SEA Currents: Woods Hole Partnership Education Program
July 24, 2017
Science is One Big Field Day
For those of us who like the outdoors more than they like cubicles, ecosystem science is a field of opportunity. When you study coastal wetlands, every day is literally a field day. Since we use a portable gas analyzer that both collects and analyzes data in the field, there is very little need for lab work. This means I can spend my entire day working in coastal wetlands learning about the way each site sequesters carbon. From what I have learned, the difference in the amount of carbon each site stores greatly depends on wide array of plant life contained in coastal wetlands, and each wetland is different. They can be natural, restored, brackish, high, low, and many more.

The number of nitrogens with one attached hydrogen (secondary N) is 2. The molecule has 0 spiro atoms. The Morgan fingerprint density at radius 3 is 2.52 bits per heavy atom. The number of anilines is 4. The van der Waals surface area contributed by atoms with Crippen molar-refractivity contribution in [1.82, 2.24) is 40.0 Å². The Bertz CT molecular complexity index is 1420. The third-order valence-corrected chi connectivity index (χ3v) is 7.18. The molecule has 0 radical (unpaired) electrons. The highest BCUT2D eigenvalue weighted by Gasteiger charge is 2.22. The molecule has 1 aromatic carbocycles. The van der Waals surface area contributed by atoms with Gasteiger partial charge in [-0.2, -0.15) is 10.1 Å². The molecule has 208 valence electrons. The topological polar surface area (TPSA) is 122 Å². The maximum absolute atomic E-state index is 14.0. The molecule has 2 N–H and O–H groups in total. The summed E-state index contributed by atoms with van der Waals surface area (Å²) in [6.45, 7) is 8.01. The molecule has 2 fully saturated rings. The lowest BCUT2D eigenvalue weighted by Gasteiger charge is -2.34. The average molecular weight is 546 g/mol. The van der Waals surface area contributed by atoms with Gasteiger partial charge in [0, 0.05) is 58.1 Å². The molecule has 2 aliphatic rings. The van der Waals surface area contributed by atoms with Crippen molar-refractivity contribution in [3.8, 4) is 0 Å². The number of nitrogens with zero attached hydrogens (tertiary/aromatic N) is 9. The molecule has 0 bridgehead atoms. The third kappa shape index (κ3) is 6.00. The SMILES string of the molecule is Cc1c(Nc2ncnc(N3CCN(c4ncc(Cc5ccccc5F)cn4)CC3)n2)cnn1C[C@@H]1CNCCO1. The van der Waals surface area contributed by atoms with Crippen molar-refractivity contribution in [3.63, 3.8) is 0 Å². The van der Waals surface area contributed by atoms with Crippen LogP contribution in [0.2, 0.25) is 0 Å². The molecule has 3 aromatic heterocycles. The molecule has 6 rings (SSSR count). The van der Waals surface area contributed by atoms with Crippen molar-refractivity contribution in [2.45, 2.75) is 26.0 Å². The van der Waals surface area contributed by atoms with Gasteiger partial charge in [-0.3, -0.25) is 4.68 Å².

Field work has other advantages besides being outdoors. I also get to tour Cape Cod on the way to work. The sites I work on require mini “road trips” to get there. I have seen different towns that I would have never seen if not for field work such as Wellfleet, Mashpee, Hyannis, and Orleans. The road trips also allow me to spend time with my postdoc advisor, Faming Wang . This has provided wonderful bonding opportunities for us; we have talked about history, race, food, music, and the intricacies of driving. We have also discovered that we both have a love for movie soundtracks and car naps.
Perhaps the best thing about field work is that I have never done it before in this capacity. It is a new experience that I get to do something outside of the field of study that I plan on going into. I gain a different type of experience that others like myself do not get to have which is both informative and interesting. Even though I will be going into the biomedical field, what I’ve learned may help me with other situations and allow me to view problems in a different way.